Join us at Seward Co-op Creamery Café for a dinner featuring Seward Community Co-op‘s July SEED recipient, Tamales y Bicicletas, an organization dedicated to strengthening Latino and immigrant communities through bike projects, green farming, cultural empowerment, and environmental justice.
We’ll enjoy a three-course meal featuring produce from Tamales y Bicicletas’ urban farm and hear about their food-based work in Latino and immigrant communities in the Twin Cities. Tickets are limited, so reserve your seat now.
Three-course dinner: $40
Non-alcoholic kombucha drink pairing: $9
Beer and wine also available for purchase.
About the SEED Program The SEED program is a simple yet powerful community giving opportunity that allows customers to round up their grocery bill at Seward Community Co-op for recipient organizations that share the co-op’s commitment to a healthy community. All funds donated at the register are given directly to the recipient organization at the end of each month, often totaling over $20,000 per month.
Seward Co-op Creamery Café hosted its fourth Farm Table dinner on Tuesday, April 17 with Dream of Wild Health, a Native American-led, nonprofit farm and youth-leadership program. The meal, created by Chef de Cuisine Matt Kappra, featured Indigenous ingredients supplemented with locally raised, grown, or made ingredients.
Some of the Creamery’s Farm Table dinners have featured local farms which are too small-scale to meet the demand of Seward Co-op stores, but a perfect size to meet the volume of our Café. Most recent Farm Table dinners have highlighted SEED recipients. Diners were thrilled to enjoy ingredients sourced from Native-owned producers, and inspired by Dream of Wild Health’s community work. Fresh and crisp produce from Wozupi Tribal Gardens’—spinach, daikon radish, winter greens—brought color and brightness to plates throughout the three courses. Red Lake Nation Fishery’s wild-caught walleye took center stage in the smoked walleye rillettes and again with a slow roasted duck breast, their sweet-and-sour chokeberry sauce balanced the savory elements of the dish. Puffed wild rice from Autumn Harvest piqued the curiosity of many Farm Table diners and sparked conversation throughout the room.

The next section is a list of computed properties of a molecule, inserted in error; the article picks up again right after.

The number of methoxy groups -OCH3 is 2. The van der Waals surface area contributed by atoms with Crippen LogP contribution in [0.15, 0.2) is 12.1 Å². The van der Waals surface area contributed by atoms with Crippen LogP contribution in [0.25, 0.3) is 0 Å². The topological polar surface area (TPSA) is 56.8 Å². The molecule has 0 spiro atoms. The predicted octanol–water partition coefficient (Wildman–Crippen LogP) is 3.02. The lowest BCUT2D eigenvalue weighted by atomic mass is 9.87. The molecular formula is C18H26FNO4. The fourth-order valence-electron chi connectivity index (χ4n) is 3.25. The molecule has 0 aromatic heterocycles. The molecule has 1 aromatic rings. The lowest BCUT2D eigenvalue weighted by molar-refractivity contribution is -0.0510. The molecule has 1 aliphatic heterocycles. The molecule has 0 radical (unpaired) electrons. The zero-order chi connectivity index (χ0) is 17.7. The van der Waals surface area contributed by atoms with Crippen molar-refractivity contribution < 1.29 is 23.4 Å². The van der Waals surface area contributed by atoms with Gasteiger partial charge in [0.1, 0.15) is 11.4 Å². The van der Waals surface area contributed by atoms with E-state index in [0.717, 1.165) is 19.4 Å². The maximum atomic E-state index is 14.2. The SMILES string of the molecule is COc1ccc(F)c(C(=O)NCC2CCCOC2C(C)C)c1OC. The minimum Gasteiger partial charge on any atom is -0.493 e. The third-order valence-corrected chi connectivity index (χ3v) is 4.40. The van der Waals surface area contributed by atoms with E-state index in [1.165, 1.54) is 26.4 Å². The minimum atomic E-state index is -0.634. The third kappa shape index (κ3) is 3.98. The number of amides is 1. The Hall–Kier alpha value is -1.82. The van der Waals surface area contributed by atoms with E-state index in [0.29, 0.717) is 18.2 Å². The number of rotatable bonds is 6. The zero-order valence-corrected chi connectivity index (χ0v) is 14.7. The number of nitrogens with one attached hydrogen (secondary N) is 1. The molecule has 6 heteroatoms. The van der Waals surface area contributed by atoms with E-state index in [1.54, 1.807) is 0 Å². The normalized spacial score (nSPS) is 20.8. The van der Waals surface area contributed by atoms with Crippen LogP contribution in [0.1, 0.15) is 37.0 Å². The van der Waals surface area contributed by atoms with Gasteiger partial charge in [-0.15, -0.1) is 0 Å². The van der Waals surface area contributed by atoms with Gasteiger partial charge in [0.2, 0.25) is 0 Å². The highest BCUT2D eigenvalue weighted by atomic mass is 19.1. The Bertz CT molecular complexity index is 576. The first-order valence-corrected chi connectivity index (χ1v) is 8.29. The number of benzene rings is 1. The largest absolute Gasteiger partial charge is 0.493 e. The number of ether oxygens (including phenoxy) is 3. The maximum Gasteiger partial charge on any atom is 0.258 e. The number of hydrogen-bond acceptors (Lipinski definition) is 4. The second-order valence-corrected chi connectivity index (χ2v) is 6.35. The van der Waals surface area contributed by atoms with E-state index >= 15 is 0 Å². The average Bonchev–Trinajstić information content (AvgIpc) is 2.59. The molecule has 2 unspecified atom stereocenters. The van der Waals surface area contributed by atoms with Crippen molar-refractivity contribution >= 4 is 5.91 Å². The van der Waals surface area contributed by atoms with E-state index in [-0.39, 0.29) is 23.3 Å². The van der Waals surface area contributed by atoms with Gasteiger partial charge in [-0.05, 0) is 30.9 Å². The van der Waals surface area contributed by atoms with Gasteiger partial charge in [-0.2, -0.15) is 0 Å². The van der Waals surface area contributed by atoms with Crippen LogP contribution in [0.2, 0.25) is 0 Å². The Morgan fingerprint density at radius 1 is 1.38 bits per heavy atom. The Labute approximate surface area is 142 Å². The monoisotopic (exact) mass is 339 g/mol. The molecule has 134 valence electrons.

Red Lake Nation Fishery— As an Indian Nation, the people of Red Lake Nation are the guardians of the land and protect its natural state by managing over development. They are dedicated to preserving the health of beautiful Red Lake and all of its inhabitants. The tribal fisherman still fish in the traditional ways, using the wisdom of elders that was handed down from generation to generation. The fish are wild-caught by tribal fishermen, employing local knowledge and ancestral practices to deliver quality fish products in the most natural way. In doing this the tribal-owned company is helping the local Red Lake economy grow, by providing many jobs, and reinvestment opportunities in their small community.
Wozupi Tribal Gardens is an organic farm committed to growing food in a way that nourishes the earth, the community, and people’s minds and bodies. Using environmentally-sustainable and fair labor practices, they grow vegetables, herbs and fruit, produce eggs, honey, and maple syrup, and provide educational, therapeutic, and fun opportunities at the farm and through community outreach.
Autumn Harvest—Ronda and Randy Beaulieu are proud to offer wild rice that is hand-picked by members of the Ojibwe Nation. The rice is then “parched” or finished, in Sawyer, Minnesota. Traditional wild rice is dramatically different than paddy-grown “cultivated” wild rice and offers a true taste of Minnesota.
Join us at the Seward Co-op Creamery Café for a dinner featuring our April SEED recipient, Dream of Wild Health, a Native American-led, nonprofit farm and youth-leadership program. We’ll enjoy a three-course meal featuring Indigenous ingredients and hear stories about Dream of Wild Health’s work recovering knowledge of and access to healthy Indigenous foods, medicines and lifeways. Tickets are limited, so reserve your seat now.